CHICAGO -- As one of the surprise teams in the NFL this season, the Detroit Lions entered yesterday's game hungry for sole possession of first place in the NFC Central. As it stands now, the Lions may have to wait until Thanksgiving Day for another chance to taste the top.
Playing at windy and bitterly cold Soldier Field -- the "reverse dome factor," Chicago coach Mike Ditka called it -- the Bears recovered from a slow start to score 17 unanswered points in the second half for a 20-10 win before a crowd of 57,281. First-place Chicago improved to 7-2, while Detroit dropped to 6-3 and was left looking forward to the Thanksgiving Day rematch with Chicago in the climate-controlled Silverdome.
"I hope this hurts, because I want us to take it hard," said Detroit offensive tackle Lomas Brown. "We're one game behind now, and we're confident on Thanksgiving Day that we'll play better."
Offensive stars for the Bears were quarterback Jim Harbaugh and wide receiver Wendell Davis, who combined on second-half scoring passes of 22 and 8 yards for Chicago's only touchdowns.
But playing in a typical Bears setting, the game was won in typical Bears fashion -- by the defense. After Detroit jumped out to a 10-3 halftime lead, the Lions managed just 115 yards in total offense in the second half.
Barry Sanders, who was averaging 103 yards rushing going in, VTC finished with 63. He rushed for just 9 yards in the second half -- and did not carry the ball in the fourth quarter.
"I can't elaborate, because I haven't talked to the coaches yet," said Sanders, when asked of his disappearing act in the fourth quarter. "Whatever's called, you have to go out and execute it. We had great field position a couple of times, but we just didn't score."
The only Detroit points came in the second quarter. Quarterback Erik Kramer, playing because of last week's season-ending Achilles' injury to Rodney Peete, hit Brett Perriman on an 11-yard pass to cap an 80-yard drive to make it 7-3. On the final play of the half, Eddie Murray kicked a 31-yard field goal for a 10-3 advantage.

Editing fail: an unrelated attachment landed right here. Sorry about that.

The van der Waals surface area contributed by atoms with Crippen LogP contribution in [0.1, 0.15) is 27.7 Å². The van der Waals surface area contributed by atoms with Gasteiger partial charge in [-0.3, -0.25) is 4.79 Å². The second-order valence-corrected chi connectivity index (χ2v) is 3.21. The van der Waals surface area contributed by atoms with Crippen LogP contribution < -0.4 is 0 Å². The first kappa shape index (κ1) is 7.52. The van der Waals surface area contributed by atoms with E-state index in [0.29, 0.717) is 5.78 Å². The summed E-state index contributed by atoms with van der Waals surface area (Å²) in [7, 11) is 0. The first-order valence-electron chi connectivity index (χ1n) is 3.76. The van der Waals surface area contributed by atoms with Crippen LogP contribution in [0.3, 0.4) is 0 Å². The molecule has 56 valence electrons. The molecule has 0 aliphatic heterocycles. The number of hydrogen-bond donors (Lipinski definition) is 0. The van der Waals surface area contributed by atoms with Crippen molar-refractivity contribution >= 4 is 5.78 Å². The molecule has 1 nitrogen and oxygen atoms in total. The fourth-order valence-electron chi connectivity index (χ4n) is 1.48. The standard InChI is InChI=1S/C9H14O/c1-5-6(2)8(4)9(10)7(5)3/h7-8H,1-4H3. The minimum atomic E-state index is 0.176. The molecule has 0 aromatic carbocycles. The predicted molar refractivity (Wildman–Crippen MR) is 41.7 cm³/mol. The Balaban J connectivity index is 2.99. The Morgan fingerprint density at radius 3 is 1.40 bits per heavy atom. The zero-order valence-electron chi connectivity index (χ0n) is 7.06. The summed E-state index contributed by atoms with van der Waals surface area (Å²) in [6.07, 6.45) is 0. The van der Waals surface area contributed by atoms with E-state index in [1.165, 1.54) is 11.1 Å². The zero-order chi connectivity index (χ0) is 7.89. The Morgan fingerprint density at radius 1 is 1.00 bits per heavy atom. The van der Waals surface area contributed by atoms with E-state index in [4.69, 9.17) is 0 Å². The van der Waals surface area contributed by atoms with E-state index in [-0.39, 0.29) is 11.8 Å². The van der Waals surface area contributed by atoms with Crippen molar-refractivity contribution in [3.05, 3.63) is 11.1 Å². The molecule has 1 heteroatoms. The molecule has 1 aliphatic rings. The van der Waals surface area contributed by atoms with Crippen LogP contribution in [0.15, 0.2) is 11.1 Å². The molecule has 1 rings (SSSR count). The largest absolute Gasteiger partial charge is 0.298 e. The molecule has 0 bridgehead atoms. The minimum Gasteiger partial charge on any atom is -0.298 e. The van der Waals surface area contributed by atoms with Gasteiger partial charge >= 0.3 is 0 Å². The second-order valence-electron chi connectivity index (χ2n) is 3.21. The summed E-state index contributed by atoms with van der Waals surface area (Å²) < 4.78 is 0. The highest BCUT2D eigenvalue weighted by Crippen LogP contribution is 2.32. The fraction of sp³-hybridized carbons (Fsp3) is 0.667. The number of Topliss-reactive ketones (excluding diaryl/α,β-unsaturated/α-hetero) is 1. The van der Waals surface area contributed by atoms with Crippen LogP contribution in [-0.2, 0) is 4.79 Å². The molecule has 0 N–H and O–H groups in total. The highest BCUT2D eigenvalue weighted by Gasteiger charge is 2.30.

Chicago's offense was going nowhere when the Bears got a break after their first second-half drive. Maurice Douglas recovered a punt that bounced off the leg of Detroit's Melvin Jenkins.
On the next play, Harbaugh threw 11 yards to Neal Anderson for Chicago's first first down since late in the first quarter. By drive's end, Kevin Butler had kicked his second field goal and Detroit's lead was cut to 10-6.
The points appeared to wake up the Bears, with Harbaugh later hitting Davis on a 22-yard touchdown pass with 26 seconds left )) in the third to give Chicago a 13-10 lead.
The clincher came with 3:53 left when, with Harbaugh scrambling on a play that was breaking down, Davis got free in the back of the end zone for an 8-yard catch.
"The defender never did see the football, and I did," said Davis, who matched the two touchdown catches he had coming in. "I just came back to it and made the catch."
Detroit tried to get its offense untracked in the second half through the air as Kramer, whose last start was in 1988 for the Calgary Stampeders in the Canadian Football League, passed on 21 of the Lions' 30 second-half plays. Detroit did not run the ball at all in the fourth quarter.
"We tried to keep as much as seven people near what we call the box to stop Sanders," Ditka said. "When you do that against the run-and-shoot, you're playing with a loaded gun, because they can get you."
But Detroit didn't, and for that Chicago is back to its usual perch on top the NFC Central. Meanwhile, the Lions are 1-3 against teams with winning records. But Detroit players are not ready to give up their quest to join the NFL elite.
"If we win [against Chicago], the others will be chasing you the rest of the year," Detroit wide receiver Mike Farr said. "But they're not handing out the prize now -- they hand them out at the end of the season.
"That's what we'll shoot for," Farr added, pointing to the Thanksgiving showdown. "Right now, we'll just have to chase."